Not long ago, we told you about a patient who received a stem cell treatment for degenerative eye disease. In that story, researchers took the patient’s skin cells and turned them into induced pluripotent stem (iPS) cells that were then made into retinal cells for transplantation.
Now, researchers from Washington University in St. Louis have successfully skipped the intermediate stem cell stage and directly produced neurons from skin cells. While this study, published last week in the journal Neuron, was conducted in mice, it provides important evidence that this treatment option could be feasible for humans in the future.
The scientists, led by Dr. Andrew Yoo, were interested in producing a particular type of brain cell known as medium spiny neurons. These are the cells most affected by Huntington’s disease, a neurodegenerative disease that results in the gradual loss of muscle coordination and cognitive ability. Almost all people affected by the disease succumb to it within 20 years after the onset of symptoms.
After the discovery of iPS cells in 2006, many researchers attempted to skip the stem cell stage altogether in the hopes of producing whatever type of cell is needed.
Varying levels of success have been reported in the scientific literature since then, first using mouse cells and then human cells. Scientists have created a few types of neurons using this approach, including oligodendroglial cells, which are affected by multiple sclerosis and dopaminergic neurons, which are destroyed by Parkinson’s disease.
Now, Dr. Yoo’s group has gone beyond just producing these cells and has successfully transplanted them into mice. During the months following transplantation, they found that the neurons behaved exactly as if they were native cells, growing and making connections to other parts of the brain.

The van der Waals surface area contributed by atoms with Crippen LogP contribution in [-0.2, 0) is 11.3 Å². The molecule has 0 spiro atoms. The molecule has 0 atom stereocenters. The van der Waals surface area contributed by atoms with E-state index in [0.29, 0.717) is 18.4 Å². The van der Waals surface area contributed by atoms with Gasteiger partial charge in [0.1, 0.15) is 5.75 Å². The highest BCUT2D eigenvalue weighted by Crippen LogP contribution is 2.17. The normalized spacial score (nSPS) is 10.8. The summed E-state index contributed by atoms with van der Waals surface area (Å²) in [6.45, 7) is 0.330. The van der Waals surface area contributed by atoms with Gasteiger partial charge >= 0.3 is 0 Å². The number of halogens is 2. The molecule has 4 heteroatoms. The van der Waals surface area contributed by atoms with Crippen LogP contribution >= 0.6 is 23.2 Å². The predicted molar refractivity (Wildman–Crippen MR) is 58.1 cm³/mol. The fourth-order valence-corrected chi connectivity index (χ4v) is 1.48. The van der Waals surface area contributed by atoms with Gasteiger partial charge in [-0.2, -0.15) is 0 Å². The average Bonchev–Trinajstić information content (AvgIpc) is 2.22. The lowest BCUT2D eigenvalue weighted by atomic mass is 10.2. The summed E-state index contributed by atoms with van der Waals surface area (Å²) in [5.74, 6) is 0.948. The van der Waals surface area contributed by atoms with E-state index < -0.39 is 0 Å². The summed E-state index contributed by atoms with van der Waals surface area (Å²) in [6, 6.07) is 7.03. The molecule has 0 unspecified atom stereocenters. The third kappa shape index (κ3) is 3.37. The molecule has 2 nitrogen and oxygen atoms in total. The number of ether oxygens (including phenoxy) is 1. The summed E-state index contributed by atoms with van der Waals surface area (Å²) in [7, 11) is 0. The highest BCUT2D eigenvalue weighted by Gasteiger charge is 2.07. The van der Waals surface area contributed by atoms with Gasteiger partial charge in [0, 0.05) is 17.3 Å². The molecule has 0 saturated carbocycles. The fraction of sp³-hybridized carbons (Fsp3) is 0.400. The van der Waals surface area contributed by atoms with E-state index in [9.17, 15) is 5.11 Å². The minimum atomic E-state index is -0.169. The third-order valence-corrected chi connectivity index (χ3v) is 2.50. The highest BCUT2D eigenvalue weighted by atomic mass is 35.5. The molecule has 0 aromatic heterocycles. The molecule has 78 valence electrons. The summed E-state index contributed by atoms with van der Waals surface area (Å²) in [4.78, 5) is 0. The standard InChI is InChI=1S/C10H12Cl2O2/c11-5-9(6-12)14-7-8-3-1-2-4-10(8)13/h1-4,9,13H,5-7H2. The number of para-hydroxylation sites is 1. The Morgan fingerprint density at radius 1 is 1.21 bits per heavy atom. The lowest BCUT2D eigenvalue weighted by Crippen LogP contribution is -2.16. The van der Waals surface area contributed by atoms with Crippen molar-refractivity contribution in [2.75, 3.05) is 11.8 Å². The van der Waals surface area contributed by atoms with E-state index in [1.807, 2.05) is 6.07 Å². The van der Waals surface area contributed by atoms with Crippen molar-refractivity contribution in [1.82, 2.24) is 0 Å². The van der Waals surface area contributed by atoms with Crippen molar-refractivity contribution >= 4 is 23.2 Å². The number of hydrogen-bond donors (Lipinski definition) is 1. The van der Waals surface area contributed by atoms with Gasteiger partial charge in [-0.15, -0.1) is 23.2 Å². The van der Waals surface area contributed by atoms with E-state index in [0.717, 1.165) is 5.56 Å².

To change the skin cells into neurons, the scientists used two microRNAs called miR-9 and miR-124. As the name implies, microRNAs are small pieces of non-coding RNA that have been found to be important regulators of gene expression. Unlike messenger RNA (mRNA) which is the intermediate molecular step between DNA and protein synthesis, microRNAs help control which genes are expressed in which cells.
Since all of a person’s cells contain a full copy of their genome, the differences between various cells come only from which genes are expressed and which are silenced.
In this case, miR-9 and miR-124 were found to prime the skin cells to become neurons. To produce medium spiny neurons, a specific subtype of neuron, they next added proteins called transcription factors, which activated specific genes to coax the cells into the desired subtype.
Before transplanting the newly converted cells, the researchers subjected them to a battery of genetic and morphological tests to confirm they were indeed medium spiny neurons and not other types of neurons. The newborn cells passed their examination with flying colors.
Though this line of research is still considered to be in the early stages, it shows a great continuation of past successes by various research groups. It’s likely that longer-term studies are needed to see how the animals fare beyond just the six months reported in the paper.
Also, it is not yet clear if these cells can reverse the damage caused by Huntington’s disease because the cells were transplanted in healthy mice for this study. But Dr. Yoo and his team next plan to transplant the cells into a mouse model of the disease to see if they alleviate symptoms.
In the future, it will be interesting to see if other cells beyond neurons can be produced using a similar technique. Perhaps there will be a recipe book detailing exactly which microRNAs and transcription factors are needed to make each type of human cell.
Combined with the growing bioprinting industry, these and other techniques may lead to custom tissue made from a patient’s own cells, providing a near limitless supply to treat various illnesses.
Image Credit: Washington University in St. Louis, Jon Olav/Flickr